I don’t think there’s one individual in NASCAR, fan…team…driver…official…not even a media member, that can say they hate Michigan. Sure, some drivers have experienced better luck than others at this place, but the fact is this place almost has the best of everything in one two-mile setup.
Let’s look at all it has to offer: first, it’s in the shadow of the Motor City. Winning here is extremely important when it comes to the manufacturers. So many representatives from the three makes come here to watch the race, hoping their brand takes a victory. That makes for a better Monday at the office, and it goes right down to those new buyers for cars and trucks, as they want to be at the wheel of a winning brand.
For the drivers, this place has everything one can ask for, and with this package, it’s going to feel a lot like Daytona, but without the sharp banking.
Michigan’s sweeping corners have given so many different lines, changing setups and handling is as easy as moving up a car-width.
This package in particular reminds me a lot of what NASCAR was doing back in 2015 where they were doing some unique in-race testing of a new rules package, one that involved a lot of drag. Like then, the leading edge of the splitter was rather obvious, and the spoiler was extremely tall. But, unlike now but similar to Talladega this past May, the cars had a wicker on the spoiler to catch a lot of air.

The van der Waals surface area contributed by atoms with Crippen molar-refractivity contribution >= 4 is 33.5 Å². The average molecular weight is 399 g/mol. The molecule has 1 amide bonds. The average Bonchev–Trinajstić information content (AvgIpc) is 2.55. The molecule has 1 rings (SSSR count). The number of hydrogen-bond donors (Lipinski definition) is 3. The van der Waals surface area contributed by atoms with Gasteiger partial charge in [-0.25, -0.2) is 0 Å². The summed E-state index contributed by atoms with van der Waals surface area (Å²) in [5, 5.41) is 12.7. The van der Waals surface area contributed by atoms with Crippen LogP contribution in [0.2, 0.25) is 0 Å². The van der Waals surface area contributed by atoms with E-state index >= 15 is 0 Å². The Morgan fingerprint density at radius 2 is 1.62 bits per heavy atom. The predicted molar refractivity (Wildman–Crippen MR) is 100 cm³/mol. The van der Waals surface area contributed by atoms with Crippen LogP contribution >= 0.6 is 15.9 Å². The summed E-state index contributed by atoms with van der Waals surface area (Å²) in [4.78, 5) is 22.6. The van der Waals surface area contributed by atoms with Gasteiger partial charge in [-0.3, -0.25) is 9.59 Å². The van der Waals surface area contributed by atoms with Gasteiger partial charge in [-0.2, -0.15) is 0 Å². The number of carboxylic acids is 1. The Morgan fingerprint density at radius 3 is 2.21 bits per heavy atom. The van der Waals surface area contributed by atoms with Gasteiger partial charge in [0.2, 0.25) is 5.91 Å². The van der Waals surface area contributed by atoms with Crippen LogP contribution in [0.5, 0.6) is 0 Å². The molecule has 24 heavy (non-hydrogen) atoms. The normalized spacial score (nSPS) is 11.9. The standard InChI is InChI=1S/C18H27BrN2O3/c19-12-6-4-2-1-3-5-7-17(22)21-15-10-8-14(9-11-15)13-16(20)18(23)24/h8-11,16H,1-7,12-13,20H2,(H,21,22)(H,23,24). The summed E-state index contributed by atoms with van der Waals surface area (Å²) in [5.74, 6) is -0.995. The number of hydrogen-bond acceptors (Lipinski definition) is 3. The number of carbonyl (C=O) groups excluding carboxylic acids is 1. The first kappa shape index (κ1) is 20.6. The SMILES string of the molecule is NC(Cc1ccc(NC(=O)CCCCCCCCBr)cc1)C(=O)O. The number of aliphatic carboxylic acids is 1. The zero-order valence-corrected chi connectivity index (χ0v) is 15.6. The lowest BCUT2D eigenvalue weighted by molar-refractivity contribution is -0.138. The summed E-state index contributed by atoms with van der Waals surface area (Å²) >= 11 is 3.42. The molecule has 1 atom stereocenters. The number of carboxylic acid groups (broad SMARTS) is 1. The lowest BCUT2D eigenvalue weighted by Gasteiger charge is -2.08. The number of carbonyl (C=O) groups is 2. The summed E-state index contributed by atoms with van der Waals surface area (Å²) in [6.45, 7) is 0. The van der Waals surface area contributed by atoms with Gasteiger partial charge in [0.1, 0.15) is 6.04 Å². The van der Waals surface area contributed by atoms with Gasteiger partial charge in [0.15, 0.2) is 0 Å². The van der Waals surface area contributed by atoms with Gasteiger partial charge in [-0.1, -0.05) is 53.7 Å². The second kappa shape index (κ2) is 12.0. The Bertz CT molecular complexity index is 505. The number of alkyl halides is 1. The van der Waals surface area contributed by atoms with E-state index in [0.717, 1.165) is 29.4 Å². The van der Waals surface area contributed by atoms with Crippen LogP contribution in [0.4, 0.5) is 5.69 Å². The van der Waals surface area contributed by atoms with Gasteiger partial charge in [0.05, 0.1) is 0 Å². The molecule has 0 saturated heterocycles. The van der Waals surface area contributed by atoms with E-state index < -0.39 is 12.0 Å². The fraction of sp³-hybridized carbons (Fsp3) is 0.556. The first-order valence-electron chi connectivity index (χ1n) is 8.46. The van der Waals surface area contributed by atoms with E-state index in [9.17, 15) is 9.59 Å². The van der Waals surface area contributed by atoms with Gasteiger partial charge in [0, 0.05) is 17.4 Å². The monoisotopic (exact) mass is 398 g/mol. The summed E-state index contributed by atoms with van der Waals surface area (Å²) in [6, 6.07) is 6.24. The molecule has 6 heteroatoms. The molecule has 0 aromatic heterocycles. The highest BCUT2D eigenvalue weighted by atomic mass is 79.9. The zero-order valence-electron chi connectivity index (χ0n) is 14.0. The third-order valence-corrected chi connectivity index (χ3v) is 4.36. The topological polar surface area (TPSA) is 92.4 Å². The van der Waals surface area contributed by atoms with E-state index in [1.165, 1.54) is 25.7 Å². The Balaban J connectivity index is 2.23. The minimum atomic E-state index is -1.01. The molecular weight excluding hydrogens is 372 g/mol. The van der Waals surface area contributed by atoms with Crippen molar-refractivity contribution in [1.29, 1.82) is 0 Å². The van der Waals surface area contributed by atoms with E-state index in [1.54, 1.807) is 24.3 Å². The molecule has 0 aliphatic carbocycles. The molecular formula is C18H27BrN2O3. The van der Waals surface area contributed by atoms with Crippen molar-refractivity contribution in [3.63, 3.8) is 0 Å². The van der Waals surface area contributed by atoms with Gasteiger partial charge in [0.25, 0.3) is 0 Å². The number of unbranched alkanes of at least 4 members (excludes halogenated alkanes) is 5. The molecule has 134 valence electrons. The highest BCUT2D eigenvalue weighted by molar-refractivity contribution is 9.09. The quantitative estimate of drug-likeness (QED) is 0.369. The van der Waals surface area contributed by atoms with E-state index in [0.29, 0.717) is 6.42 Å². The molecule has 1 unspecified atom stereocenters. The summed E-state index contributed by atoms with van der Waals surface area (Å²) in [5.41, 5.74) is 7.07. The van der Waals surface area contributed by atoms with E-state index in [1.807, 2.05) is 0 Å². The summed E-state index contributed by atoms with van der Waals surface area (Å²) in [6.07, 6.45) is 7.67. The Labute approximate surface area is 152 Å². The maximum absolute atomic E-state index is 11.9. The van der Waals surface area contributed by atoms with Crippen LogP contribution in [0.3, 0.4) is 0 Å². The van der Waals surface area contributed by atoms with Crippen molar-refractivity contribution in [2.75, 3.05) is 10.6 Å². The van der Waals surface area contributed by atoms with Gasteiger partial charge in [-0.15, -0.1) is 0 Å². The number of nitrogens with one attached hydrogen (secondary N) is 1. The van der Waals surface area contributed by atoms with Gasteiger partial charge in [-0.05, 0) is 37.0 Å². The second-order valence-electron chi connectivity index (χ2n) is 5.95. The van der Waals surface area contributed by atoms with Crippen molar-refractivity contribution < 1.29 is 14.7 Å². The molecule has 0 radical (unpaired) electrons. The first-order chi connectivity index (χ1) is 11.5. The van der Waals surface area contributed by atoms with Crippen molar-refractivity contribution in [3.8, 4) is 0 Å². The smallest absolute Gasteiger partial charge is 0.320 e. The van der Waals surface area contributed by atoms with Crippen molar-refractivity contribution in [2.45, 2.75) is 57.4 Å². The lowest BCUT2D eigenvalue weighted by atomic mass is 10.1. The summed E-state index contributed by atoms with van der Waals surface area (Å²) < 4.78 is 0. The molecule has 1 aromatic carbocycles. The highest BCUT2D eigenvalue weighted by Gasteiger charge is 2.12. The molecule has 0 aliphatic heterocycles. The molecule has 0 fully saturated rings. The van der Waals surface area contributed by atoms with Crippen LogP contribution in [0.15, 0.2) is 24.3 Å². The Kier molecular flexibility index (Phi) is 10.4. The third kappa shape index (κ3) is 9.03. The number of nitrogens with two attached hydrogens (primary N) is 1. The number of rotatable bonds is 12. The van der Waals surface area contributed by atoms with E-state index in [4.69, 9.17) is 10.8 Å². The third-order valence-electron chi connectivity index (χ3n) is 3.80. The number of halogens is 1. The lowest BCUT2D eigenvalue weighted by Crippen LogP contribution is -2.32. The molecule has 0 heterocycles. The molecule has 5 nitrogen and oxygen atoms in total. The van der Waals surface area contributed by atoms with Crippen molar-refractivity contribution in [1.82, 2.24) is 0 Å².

The turbulence these cars are creating is going to make the draft absolutely crazy at such high speeds. The downforce these cars now have is practically planting the cars into the track, so much so that side drafting like we have seen at the 1.5-mile speedways will become a main way to stop momentum.
For me, I still have a feeling Michigan is going to eventually come down to who is able to stretch it during the final stage.
This place has always been known to create a fuel mileage strategy, especially late in the going. We have seen more races won, lost, and even just lucked into, because of how much fuel was still in the cell. A few years back, both Jimmie Johnson and Greg Biffle saw their fuel run dry heading to the white and checkered flag, respectively, and that let a true veteran of the sport, Mark Martin, drive around and secure the victory at a place he’s always enjoyed.
With these engines, reduced horsepower, the fuel mileage hasn’t changed much, but how it’s saved certainly has. As the laps wind down, and no sight of a caution is evident, every drop of Sunoco will make a difference.
No doubt, this will be a fun day in Michigan. Win on Sunday, Sell on Monday.